"Leave No One Behind"

Charge d'Affaires ad interim Kurt Tong
Sept. 23, 2013

This article appeared in Japanese in the Mainichi Shimbun of Sept. 23, 2013.

On September 23, representatives of the United States and Japan will join other nations at the U.N. General Assembly for a high-level meeting on the needs and rights of persons with disabilities. This is an important issue for every country in the world. Disabilities affect 15% of the world's population and cut across national, ethnic, racial, and class lines. People living with disabilities constitute humanity's largest minority.

The timing of this U.N. meeting is important. The mandate of the Millennium Development Goals, established in 2000, expires in two years. Post-2015 international development goals are now under review. The United States supports an agenda centered on the idea of "Leave No One Behind," and this includes persons with disabilities. Such an inclusive agenda can be achieved most effectively through U.N. member states' commitment to robust laws and standards implemented through strong enforcement mechanisms. Those laws and mechanisms would help ensure that disabled children and adults would have the opportunity to benefit from the original Millennium Development Goals. "Leaving no one behind" would help end extreme poverty and advance the quality of life for all.

Beyond making sure that the needs of the disabled are included in development objectives, the United States also recognizes the importance of enshrining the human rights and fundamental freedoms of all persons with disabilities. That is one of the reasons that U.S. Secretary of State John Kerry last month stressed that ratifying the U.N. Convention on the Rights of Persons with Disabilities is a top priority for the Obama Administration.

Around the world, individuals living with disabilities often have greater problems than the impairment of the disability alone. Their disabilities are magnified by dozens of other factors including job discrimination, lack of legal protection, social stigma, and the cost of medical devices and assistance. Employers often labor under the erroneous belief that persons with disabilities are unable to perform their jobs. This is not borne out by the evidence, but a continuing commitment to education, legislation and enforcement is necessary.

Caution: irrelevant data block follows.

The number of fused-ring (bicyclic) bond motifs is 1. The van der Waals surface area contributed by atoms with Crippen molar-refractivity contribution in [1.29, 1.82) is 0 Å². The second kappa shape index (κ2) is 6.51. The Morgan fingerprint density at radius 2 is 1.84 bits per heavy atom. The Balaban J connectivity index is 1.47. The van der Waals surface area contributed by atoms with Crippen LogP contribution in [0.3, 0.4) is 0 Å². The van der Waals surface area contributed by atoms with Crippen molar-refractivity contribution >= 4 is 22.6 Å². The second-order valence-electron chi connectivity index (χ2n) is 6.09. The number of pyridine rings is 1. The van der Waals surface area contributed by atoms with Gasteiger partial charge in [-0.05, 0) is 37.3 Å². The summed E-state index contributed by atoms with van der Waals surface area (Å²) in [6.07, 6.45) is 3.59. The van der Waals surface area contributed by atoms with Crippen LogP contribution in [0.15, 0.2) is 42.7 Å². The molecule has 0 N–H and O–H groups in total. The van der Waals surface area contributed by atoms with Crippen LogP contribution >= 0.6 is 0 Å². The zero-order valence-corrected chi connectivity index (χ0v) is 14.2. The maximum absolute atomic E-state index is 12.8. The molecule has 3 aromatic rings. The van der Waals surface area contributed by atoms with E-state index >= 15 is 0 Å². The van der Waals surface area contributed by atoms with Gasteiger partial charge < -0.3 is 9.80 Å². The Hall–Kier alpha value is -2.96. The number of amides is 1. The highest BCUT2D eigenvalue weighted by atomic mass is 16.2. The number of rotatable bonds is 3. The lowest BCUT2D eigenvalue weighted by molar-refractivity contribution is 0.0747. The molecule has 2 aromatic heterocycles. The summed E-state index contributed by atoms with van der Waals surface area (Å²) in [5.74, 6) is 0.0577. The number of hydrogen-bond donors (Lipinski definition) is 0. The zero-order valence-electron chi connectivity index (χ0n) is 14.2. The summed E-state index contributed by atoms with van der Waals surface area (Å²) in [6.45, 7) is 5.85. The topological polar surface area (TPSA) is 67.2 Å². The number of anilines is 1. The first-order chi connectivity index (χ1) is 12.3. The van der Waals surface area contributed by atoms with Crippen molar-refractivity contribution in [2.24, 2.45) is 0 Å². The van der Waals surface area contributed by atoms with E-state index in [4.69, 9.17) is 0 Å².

Japan has taken great strides in promoting equality for those with disabilities and ensuring equal treatment in society. Japan's passage in June of the Act on the Elimination of Discrimination against Persons with Disabilities was a landmark, creating an obligation of reasonable accommodation in the public sector and laying the groundwork for dispute resolution.

Japan and the United States have a strong history of working together on disability issues. For example, through the Duskin Ainowa Foundation, disabled Japanese were among the first trainees at the Center for Independent Living in Berkeley, California, and other similar centers in the United States.

Countries such as the United States and Japan have already taken crucial steps to address some of the most pressing issues facing individuals living with disabilities. Nevertheless, there is still much work left to do to ensure all individuals can live, work, and contribute to a prosperous society. Let us move forward with the idea that "Leave No One Behind" calls us to create ever more inclusive and just societies.